Glad I found this - Jarett

December 17 | Unregistered CommenterJarett Quintana

I guess I will be the person that disagrees. If a band is smart and handles their business in a conservative way, there shouldn't only be the need to do a fan-funded campaign for a music project one time. You won't find me continuing to give the same artist my money over and over just to help them get another project released.

This "fatigue" that is suggested is kind of a wild assumption. As someone that has supported a couple of projects on Kickstarter, it is weird for me to believe I would ever be that interested in throwing in on projects that have not been recommended by people I trust. If anything is wrong with Kickstarter, it is the fact that they don't really have the surefire value proposition that will get me to just throw money at some children's project when most of us live in the real world and are bombarded with similar idea that hit closer to home.

Micro-funding is a great option when the agent has a true plan on how to use the funds to build their enterprise.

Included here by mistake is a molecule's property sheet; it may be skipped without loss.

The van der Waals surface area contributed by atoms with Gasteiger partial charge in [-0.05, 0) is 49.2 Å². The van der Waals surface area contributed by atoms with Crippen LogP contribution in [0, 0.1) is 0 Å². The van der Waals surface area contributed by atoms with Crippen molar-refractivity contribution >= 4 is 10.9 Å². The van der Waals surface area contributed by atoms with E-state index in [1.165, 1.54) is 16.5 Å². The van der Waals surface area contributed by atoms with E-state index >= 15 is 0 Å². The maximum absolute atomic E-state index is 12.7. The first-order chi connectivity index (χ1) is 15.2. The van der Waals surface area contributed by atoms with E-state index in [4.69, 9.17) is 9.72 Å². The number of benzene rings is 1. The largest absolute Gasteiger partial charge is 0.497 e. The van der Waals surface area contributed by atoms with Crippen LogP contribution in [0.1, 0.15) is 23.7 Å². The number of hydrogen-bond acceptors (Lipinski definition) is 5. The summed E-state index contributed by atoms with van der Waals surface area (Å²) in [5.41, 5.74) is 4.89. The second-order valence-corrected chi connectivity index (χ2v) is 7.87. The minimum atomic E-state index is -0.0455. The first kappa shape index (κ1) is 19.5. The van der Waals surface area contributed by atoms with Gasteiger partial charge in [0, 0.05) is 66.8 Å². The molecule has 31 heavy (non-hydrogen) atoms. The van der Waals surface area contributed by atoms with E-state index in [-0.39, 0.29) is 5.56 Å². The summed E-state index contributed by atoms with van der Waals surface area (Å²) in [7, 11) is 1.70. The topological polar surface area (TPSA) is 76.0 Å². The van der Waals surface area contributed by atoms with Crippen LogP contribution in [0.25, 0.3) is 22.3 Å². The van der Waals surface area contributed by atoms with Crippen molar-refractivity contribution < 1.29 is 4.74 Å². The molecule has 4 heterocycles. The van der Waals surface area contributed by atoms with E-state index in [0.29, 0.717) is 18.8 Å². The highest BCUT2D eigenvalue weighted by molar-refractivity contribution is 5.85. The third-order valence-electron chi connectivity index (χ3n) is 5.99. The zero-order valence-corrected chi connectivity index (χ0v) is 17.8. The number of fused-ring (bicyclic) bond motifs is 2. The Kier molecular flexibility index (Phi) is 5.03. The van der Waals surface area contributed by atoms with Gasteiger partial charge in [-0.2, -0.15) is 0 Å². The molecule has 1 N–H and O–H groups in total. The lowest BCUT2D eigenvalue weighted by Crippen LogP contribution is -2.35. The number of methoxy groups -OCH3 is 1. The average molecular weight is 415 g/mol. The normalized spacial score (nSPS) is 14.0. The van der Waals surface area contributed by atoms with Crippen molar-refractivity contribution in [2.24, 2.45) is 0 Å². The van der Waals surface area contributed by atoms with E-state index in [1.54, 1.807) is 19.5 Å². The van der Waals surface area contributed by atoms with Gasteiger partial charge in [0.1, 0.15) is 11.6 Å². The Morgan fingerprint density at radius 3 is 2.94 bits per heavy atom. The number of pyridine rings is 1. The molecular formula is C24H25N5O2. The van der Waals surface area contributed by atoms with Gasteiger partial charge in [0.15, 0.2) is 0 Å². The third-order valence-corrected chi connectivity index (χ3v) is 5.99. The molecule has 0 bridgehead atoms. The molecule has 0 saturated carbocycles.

I recently helped a local artist set up their Kickstarter campaign for their debut album. The band would never have considered it if I hadn't pushed it. They were riddled with doubt and uncertainty, which is what plagues many when considering making a career doing what they love. After some hard-line thinking, we were able to project how we were going to be able to make the campaign successful. We dropped the silliness and offered a rudimentary program that allowed the investors to feel like they were getting involved with a business, instead of a band. Honestly, that is what people should be doing.

Any fan-funding campaign should be built on some idea of sustainability. If a band cannot tell me how they will be able to do with the money, then I know I stop listening. It takes more than just creating the album, pressing it up and hitting the road. In terms of the act I am currently aiding, I know they have a long-term vision and are looking to build up to bigger business opportunities that relate to the brand they are growing.

This post makes me believe that Kickstarter has been given more credit than it deserves. It is not a solution to the dilemma of the modern creative. An entrepreneurial attitude needs to be assumed and used to truly create a real solution.

micro funding is so not where it's at - and this has been proven time and again... although your post/ideas are creative in principal - they still harbor the same old music biz theory... raise "money", make "a record", with "a producer", and get "radio play"... these terms were getting stale when the hookers and blow went the way of hitmen in one decade and spitzer the next...